Musings (more like rambling thoughts) of a Cardiff based lawyer obsessed with food and wine
The growth of the coffee shop culture on the UK high street is nothing short of a phenomena. A report, earlier this year, suggested that the combined turnover of coffee shops (albeit based on a pretty wide definition of the term) in the UK topped an astonishing £8.9 billion in 2016 (that means people in the UK spend more each year on cups of coffee than the annual GDP of Haiti, – a country of over 10.5m people). Based on current growth projections, coffee shops will outnumber pubs in the UK by 2030 (I am surprised it will take that long as it seems like they do already) and thus can (with some legitimacy) lay claim to being on the verge of becoming the new “local”.
Much of the growth is down to the likes of Starbuck and Costa (chains for whom I have no great love), but over the last few years it has has been the independent sector, with single or small chain outlets, which has taken the lead in this amazing level of growth. In Cardiff think Little Man Coffee Co., Uncommon Ground, the Plan, Outpost Coffee & Vinyl, Kin and Ilk, Brodies and Lufkins, to name but a few.
One of the newest coffee kids on the block is 200 Degrees, a small independent chain (set up in 2012) with 6 outlets in total including most recently Cardiff.
Inside it is all stripped brickwork and dark wood. There are enough lights to populate any self respecting department store’s lighting department, but weirdly none of them give off any appreciable light
On the day (a typically overcast one) of my visit, towards the end of this miserable summer, it was quite dark inside. An afternoon in mid winter would I imagine result in the place descending into a Stygian gloom.
Notwithstanding my dislike of this kind of lighting (about as useful as a chocolate teapot in terms of achieving its raison d’être), it is a comfortable sort of place and many people seemed to be in for the long haul, with laptops out etc. I often wonder how the “I bought a coffee, so that entitles me to sit here all day using your free wifi” attitude effects these place’s bottom line. Not great I suspect, but so long as it is in the minority I suppose it makes places look busy which in turn entices people in (or maybe not). If I owned a coffee shop it would annoy me immensely, but then again so do lots of things!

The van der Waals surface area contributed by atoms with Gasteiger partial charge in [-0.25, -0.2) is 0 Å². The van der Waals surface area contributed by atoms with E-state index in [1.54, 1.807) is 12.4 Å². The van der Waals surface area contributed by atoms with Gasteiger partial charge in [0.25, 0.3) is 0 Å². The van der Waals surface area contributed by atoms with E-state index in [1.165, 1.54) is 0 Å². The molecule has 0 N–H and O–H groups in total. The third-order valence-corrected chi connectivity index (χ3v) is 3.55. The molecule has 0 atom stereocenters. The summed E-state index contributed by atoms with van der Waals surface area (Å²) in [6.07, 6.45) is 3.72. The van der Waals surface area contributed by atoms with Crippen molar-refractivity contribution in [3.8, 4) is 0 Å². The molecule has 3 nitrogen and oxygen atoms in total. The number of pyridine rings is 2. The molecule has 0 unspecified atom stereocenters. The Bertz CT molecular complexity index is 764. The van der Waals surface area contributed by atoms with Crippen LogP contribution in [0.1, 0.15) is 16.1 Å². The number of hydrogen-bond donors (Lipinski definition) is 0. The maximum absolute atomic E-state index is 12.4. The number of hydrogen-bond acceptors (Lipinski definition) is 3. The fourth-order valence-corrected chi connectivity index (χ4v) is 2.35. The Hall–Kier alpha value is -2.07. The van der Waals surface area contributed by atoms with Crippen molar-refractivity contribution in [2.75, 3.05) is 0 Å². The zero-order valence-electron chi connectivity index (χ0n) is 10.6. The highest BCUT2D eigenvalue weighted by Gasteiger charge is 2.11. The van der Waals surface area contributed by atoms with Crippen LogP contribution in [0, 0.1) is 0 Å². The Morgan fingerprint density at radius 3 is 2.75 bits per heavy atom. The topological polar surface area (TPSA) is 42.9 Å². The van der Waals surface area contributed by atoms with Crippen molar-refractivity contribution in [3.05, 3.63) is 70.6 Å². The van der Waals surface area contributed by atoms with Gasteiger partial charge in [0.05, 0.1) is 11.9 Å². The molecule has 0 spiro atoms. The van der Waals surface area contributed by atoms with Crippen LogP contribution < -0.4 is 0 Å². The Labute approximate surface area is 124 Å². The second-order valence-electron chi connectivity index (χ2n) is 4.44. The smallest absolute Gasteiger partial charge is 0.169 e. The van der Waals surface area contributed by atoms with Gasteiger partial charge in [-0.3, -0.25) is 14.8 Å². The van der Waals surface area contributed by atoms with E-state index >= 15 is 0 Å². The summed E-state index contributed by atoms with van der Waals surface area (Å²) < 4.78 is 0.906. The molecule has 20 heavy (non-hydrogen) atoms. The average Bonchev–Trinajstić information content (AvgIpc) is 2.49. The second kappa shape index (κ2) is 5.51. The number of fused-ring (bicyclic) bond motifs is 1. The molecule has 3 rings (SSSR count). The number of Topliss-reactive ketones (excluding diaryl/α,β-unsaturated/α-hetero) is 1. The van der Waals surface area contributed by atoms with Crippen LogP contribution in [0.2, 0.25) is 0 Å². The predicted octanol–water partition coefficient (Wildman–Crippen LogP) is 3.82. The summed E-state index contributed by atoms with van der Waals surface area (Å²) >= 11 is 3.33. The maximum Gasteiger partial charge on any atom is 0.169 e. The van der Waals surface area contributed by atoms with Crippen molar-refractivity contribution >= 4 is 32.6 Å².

In short nice enough, but buy some proper wattage light bulbs.
The food is predominately (hot – more warmed up really) sandwich based (a little pricey at £4.95 across the board), with far from your standard fillings. On top of this are a few added extras like sausage rolls, salads and frittatas.
I originally thought the paper and string wrapping on the sarnies was a classic case of style over substance, but they actually serve a purpose in allowing the sarnies to sit nicely on display and more importantly hold their shape when they are given a blast in an oven.
I went for a cider and mustard pulled pork (everywhere these days, although brisket is now giving it a run for its money in the ubiqutousness stakes ), with stilton, sweet apply chutney and watercress.
Warmed up this was very nice, with a generous amount of filling. The pork was tasty and tender and the sweet apple chutney came though nicely. The only downsides for me was the advertised stilton was a little on the subtle side for my tastes and the bread (a rather soft and palid baguette) could have been a touch more exciting. All in all though a good (decent sized) sandwich, in my opinion.